We've just gone over using the logger class, but the code used is mainly used for the likes of the .module file and anywhere else that uses a more functional programming style than an object oriented style. There is nothing stopping you from using the code we have just mentioned in your object oriented classes, but the better method is to use dependency injection to pull in the logger classes needed for us to log a message.

The below code is mostly the code of a controller from our blog post where we created a custom page.


namespace Drupal\custom_page\Controller;

use Drupal\Core\Controller\ControllerBase;
use Drupal\Core\DependencyInjection\ContainerInjectionInterface;
use Drupal\Core\Logger\LoggerChannelFactoryInterface;
use Symfony\Component\DependencyInjection\ContainerInterface;

 * Class CustomPageController.
class CustomPageController extends ControllerBase implements ContainerInjectionInterface {

  protected $loggerFactory;

   * CustomPageController constructor.
   * @param LoggerChannelFactoryInterface $logger_factory
  public function __construct(LoggerChannelFactoryInterface $logger_factory)
    $this->loggerFactory = $logger_factory->get('custom_page');

   * @param ContainerInterface $container
   * @return ContainerInjectionInterface|static
  public static function create(ContainerInterface $container) {
    return new static(

   * Custompage.
   * @param null $name
   * @return array
   *   Return Hello string.
  public function CustomPage($name = NULL) {
    $message = "Hello World";
    $this->loggerFactory->log('info', $message);

    return [
      '#theme' => 'custom_page_template',
      '#custom_text' => $this->t('Hello World'),
      '#name' => $name


I have set the code to log a message each time the page is loaded, which isn't great in the long run, but for testing/ trying things out, it is perfectly fine. I aim to talk about dependency injection in a future blog post as it is a quite a tricky subject to get your head around.

First we need to implement the ContainerInjectionInterface and we initialise $this->loggerFactory with the logger channel that you want to use, the logger channel is essentially the $type parameter that we would use in Drupal 7 and this is usually the name of the module where the logger call is being made.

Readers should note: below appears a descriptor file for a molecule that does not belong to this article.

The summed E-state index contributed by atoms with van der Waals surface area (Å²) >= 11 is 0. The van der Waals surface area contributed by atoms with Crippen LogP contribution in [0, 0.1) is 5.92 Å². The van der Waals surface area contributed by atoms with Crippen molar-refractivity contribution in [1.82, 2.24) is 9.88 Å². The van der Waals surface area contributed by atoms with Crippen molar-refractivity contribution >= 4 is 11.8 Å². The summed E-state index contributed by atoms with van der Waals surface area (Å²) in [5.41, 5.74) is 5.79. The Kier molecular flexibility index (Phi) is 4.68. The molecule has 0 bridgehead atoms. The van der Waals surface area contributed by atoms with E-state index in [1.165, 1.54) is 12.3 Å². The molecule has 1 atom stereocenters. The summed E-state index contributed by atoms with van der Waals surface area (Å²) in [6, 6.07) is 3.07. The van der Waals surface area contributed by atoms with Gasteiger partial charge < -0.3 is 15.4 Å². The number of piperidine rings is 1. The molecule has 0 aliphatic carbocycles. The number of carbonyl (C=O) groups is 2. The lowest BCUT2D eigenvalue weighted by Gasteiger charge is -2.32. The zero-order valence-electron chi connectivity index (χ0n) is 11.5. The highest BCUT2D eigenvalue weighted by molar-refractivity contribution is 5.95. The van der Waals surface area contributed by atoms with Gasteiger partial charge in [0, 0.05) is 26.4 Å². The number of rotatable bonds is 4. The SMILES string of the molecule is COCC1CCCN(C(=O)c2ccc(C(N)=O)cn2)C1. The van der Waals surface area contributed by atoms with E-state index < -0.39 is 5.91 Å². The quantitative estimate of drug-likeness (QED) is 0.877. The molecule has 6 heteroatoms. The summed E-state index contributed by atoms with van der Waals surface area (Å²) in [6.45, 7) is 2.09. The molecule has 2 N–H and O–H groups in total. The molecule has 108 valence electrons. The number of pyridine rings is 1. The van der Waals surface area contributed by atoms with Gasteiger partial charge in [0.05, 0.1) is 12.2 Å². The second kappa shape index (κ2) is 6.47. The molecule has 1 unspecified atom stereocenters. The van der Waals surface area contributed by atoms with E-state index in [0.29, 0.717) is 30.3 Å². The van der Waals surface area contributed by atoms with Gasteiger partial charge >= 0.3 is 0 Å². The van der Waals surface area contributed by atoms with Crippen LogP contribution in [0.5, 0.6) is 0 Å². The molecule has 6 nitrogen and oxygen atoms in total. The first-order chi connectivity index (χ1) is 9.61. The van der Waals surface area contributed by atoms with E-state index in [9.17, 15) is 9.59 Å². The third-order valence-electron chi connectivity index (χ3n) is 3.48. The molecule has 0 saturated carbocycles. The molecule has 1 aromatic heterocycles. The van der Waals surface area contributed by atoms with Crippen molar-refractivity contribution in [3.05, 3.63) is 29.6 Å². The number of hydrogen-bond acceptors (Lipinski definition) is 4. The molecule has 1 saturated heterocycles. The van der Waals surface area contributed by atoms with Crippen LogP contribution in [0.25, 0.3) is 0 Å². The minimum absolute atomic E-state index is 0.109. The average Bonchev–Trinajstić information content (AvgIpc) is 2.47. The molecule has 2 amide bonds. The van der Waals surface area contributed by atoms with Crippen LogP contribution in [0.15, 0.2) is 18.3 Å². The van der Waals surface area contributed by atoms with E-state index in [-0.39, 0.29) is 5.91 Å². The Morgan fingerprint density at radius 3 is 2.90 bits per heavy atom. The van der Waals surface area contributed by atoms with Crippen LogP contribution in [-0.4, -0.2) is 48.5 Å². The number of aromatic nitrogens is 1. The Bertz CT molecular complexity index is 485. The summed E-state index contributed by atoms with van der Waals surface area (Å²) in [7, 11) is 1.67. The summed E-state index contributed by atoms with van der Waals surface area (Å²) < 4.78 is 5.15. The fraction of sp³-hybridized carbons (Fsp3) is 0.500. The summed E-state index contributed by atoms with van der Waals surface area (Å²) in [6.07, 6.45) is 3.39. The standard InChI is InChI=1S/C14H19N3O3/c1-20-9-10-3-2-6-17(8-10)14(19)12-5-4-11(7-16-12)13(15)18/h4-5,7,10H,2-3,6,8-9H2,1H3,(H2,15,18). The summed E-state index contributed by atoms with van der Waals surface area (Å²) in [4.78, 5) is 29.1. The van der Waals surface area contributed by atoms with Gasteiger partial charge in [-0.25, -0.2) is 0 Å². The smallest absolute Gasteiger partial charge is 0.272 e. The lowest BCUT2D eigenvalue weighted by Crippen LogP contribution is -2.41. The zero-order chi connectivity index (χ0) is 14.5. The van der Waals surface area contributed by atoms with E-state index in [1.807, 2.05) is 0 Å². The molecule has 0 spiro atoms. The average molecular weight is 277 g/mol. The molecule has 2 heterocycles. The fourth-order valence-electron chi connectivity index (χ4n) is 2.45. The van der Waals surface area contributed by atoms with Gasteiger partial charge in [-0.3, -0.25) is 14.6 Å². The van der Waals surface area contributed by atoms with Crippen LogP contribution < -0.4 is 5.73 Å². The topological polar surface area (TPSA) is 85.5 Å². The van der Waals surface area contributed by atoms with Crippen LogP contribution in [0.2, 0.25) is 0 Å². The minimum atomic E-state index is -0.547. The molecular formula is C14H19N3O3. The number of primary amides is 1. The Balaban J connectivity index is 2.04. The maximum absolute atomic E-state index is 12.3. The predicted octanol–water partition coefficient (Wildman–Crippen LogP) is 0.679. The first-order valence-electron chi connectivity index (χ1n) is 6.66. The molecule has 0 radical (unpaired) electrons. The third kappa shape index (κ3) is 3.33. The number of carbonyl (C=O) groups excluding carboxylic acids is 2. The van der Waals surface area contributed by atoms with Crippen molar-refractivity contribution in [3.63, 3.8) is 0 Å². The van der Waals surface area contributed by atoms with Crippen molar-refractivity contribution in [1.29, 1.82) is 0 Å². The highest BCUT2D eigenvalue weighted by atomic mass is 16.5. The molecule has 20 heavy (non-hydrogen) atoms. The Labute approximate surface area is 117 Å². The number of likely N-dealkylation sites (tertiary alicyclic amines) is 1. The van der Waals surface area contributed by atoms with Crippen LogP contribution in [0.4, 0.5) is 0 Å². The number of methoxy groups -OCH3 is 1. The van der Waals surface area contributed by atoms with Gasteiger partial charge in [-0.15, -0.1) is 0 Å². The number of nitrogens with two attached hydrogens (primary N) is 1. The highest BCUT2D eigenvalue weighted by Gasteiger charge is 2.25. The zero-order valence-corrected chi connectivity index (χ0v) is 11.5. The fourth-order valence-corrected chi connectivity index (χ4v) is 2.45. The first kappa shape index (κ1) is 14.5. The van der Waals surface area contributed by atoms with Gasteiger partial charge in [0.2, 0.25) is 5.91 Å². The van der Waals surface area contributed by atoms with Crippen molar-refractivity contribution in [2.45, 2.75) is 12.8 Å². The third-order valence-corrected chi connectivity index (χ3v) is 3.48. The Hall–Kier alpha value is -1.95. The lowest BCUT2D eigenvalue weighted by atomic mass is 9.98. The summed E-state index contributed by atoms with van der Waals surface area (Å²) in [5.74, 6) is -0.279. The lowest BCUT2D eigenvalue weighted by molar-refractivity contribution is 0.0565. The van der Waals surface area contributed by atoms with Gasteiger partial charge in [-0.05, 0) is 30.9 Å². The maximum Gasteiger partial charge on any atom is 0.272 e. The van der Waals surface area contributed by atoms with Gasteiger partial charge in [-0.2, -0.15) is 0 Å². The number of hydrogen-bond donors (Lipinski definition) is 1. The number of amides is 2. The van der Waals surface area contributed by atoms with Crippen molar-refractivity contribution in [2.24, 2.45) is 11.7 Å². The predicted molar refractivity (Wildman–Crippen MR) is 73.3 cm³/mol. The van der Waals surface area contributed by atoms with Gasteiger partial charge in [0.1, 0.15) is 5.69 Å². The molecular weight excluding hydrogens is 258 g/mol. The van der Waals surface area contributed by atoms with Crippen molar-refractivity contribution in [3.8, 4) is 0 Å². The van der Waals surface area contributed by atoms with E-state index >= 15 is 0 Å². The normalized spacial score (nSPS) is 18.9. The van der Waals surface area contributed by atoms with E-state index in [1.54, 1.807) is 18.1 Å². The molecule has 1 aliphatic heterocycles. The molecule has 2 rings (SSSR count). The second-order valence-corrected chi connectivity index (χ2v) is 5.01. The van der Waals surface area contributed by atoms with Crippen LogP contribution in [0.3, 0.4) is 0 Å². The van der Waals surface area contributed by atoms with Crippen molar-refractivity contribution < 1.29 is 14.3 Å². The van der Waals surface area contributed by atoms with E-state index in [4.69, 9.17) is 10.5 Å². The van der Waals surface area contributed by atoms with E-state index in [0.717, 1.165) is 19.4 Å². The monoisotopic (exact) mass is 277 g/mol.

Using the create function, we then need to grab an instance of the logger factory from the container, so that we can actually get access to the logger methods and use the logger functionality.

We should then be able to call one of the logger methods as shown in our class above, which I have added below for ease:

$this->loggerFactory->log('info', $message);

The last line in the above code is a generic log function where we can pass the type parameters ourselves, a bit like the watchdog function in Drupal 7, instead of calling the method for the type that we want. The former may be useful for some situations depending on how something has been built.

[module name].services.yml


For some classes in Drupal 8 like services that need to be registered with Drupal using a [module name].services.yml file in the custom module, before they can be used. This is so that Drupal knows that the class exists and is then able to use the class. If we want to use the logger functionality in one of these classes, then we need to pass logger.factory as an argument, so that Drupal knows that it needs to connect the dots, so that we can access the logger methods. If we don't pass the argument and we try to use the logger API functionality, then you will most likely get an error due to their not being enough arguments being passed to the class.

    class: Drupal\my_moduel\MyModuleService
    arguments: ['@logger.factory']

The below images show our custom logging messages in the watchdog interface of Drupal.

Watchdog entries using the different logger levels
Watchdog entry showing our logged message.